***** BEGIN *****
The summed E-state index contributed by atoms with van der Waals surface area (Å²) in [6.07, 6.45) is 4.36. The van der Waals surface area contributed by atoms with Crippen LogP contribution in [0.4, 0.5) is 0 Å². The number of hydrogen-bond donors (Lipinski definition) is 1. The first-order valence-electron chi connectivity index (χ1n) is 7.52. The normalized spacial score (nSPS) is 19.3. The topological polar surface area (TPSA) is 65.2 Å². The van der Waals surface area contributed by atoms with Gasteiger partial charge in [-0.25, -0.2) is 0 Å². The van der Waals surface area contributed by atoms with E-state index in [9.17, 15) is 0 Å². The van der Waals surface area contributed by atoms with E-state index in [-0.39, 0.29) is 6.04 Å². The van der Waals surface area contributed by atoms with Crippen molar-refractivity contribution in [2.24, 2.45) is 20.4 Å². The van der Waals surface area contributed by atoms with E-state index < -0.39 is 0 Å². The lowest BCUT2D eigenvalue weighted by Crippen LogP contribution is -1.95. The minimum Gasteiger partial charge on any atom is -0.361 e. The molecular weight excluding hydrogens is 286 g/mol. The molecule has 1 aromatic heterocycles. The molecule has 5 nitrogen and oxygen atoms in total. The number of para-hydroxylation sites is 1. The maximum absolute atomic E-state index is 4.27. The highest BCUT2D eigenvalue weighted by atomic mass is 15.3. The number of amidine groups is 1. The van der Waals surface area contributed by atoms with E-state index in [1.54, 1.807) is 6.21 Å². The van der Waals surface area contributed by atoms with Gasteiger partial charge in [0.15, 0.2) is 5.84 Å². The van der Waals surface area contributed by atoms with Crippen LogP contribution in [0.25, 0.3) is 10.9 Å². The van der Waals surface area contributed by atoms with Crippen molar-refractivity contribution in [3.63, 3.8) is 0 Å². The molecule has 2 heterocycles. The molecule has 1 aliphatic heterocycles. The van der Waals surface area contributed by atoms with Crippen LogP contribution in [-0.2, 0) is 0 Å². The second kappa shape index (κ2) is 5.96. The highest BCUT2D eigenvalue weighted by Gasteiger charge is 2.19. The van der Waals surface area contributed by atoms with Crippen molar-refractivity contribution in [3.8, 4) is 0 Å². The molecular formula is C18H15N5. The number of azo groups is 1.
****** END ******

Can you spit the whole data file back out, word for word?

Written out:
The summed E-state index contributed by atoms with van der Waals surface area (Å²) in [6.07, 6.45) is 4.36. The van der Waals surface area contributed by atoms with Crippen LogP contribution in [0.4, 0.5) is 0 Å². The number of hydrogen-bond donors (Lipinski definition) is 1. The first-order valence-electron chi connectivity index (χ1n) is 7.52. The normalized spacial score (nSPS) is 19.3. The topological polar surface area (TPSA) is 65.2 Å². The van der Waals surface area contributed by atoms with Gasteiger partial charge in [-0.25, -0.2) is 0 Å². The van der Waals surface area contributed by atoms with E-state index in [9.17, 15) is 0 Å². The van der Waals surface area contributed by atoms with E-state index in [-0.39, 0.29) is 6.04 Å². The van der Waals surface area contributed by atoms with Crippen molar-refractivity contribution in [2.24, 2.45) is 20.4 Å². The van der Waals surface area contributed by atoms with E-state index < -0.39 is 0 Å². The lowest BCUT2D eigenvalue weighted by Crippen LogP contribution is -1.95. The minimum Gasteiger partial charge on any atom is -0.361 e. The molecular weight excluding hydrogens is 286 g/mol. The molecule has 1 aromatic heterocycles. The molecule has 5 nitrogen and oxygen atoms in total. The number of para-hydroxylation sites is 1. The maximum absolute atomic E-state index is 4.27. The highest BCUT2D eigenvalue weighted by atomic mass is 15.3. The number of amidine groups is 1. The van der Waals surface area contributed by atoms with E-state index in [1.54, 1.807) is 6.21 Å². The van der Waals surface area contributed by atoms with Gasteiger partial charge in [0.15, 0.2) is 5.84 Å². The van der Waals surface area contributed by atoms with Crippen LogP contribution in [0.25, 0.3) is 10.9 Å². The van der Waals surface area contributed by atoms with Crippen molar-refractivity contribution in [3.63, 3.8) is 0 Å². The molecule has 2 heterocycles. The molecule has 1 aliphatic heterocycles. The van der Waals surface area contributed by atoms with Crippen LogP contribution in [-0.2, 0) is 0 Å². The second kappa shape index (κ2) is 5.96. The highest BCUT2D eigenvalue weighted by Gasteiger charge is 2.19. The van der Waals surface area contributed by atoms with Crippen molar-refractivity contribution in [3.8, 4) is 0 Å². The molecular formula is C18H15N5. The number of azo groups is 1.